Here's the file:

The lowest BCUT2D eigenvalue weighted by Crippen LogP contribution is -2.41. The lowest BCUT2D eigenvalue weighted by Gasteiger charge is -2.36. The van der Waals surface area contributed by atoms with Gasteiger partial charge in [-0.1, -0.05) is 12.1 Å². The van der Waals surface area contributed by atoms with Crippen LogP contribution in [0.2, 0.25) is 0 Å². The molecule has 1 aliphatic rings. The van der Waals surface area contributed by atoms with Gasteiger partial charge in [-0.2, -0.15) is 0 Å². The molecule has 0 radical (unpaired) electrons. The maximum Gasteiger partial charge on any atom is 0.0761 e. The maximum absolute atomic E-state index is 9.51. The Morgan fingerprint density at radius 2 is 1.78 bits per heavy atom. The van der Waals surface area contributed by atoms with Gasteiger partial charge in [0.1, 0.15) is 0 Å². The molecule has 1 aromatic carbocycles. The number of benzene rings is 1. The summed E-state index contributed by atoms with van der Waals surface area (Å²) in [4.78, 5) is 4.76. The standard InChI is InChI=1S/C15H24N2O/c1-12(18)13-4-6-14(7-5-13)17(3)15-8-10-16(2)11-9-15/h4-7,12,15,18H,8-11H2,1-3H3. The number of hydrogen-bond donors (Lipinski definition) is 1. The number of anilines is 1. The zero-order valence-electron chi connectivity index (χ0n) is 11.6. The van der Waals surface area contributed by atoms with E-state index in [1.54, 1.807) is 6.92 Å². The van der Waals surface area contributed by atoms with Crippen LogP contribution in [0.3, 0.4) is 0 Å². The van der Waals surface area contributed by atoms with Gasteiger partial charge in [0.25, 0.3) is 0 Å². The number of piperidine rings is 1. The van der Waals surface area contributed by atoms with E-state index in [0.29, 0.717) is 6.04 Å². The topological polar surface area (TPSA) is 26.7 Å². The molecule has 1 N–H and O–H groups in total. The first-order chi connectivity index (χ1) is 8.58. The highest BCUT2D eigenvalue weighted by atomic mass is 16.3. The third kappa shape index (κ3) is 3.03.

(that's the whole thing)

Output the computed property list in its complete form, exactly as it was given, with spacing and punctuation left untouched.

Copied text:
The lowest BCUT2D eigenvalue weighted by Crippen LogP contribution is -2.41. The lowest BCUT2D eigenvalue weighted by Gasteiger charge is -2.36. The van der Waals surface area contributed by atoms with Gasteiger partial charge in [-0.1, -0.05) is 12.1 Å². The van der Waals surface area contributed by atoms with Crippen LogP contribution in [0.2, 0.25) is 0 Å². The molecule has 1 aliphatic rings. The van der Waals surface area contributed by atoms with Gasteiger partial charge in [-0.2, -0.15) is 0 Å². The molecule has 0 radical (unpaired) electrons. The maximum Gasteiger partial charge on any atom is 0.0761 e. The maximum absolute atomic E-state index is 9.51. The Morgan fingerprint density at radius 2 is 1.78 bits per heavy atom. The van der Waals surface area contributed by atoms with Gasteiger partial charge in [0.1, 0.15) is 0 Å². The molecule has 1 aromatic carbocycles. The number of benzene rings is 1. The summed E-state index contributed by atoms with van der Waals surface area (Å²) in [4.78, 5) is 4.76. The standard InChI is InChI=1S/C15H24N2O/c1-12(18)13-4-6-14(7-5-13)17(3)15-8-10-16(2)11-9-15/h4-7,12,15,18H,8-11H2,1-3H3. The number of hydrogen-bond donors (Lipinski definition) is 1. The number of anilines is 1. The zero-order valence-electron chi connectivity index (χ0n) is 11.6. The van der Waals surface area contributed by atoms with E-state index in [1.54, 1.807) is 6.92 Å². The van der Waals surface area contributed by atoms with Crippen LogP contribution in [0.3, 0.4) is 0 Å². The van der Waals surface area contributed by atoms with Gasteiger partial charge in [0.25, 0.3) is 0 Å². The number of piperidine rings is 1. The van der Waals surface area contributed by atoms with E-state index in [0.29, 0.717) is 6.04 Å². The topological polar surface area (TPSA) is 26.7 Å². The molecule has 1 N–H and O–H groups in total. The first-order chi connectivity index (χ1) is 8.58. The highest BCUT2D eigenvalue weighted by atomic mass is 16.3. The third kappa shape index (κ3) is 3.03.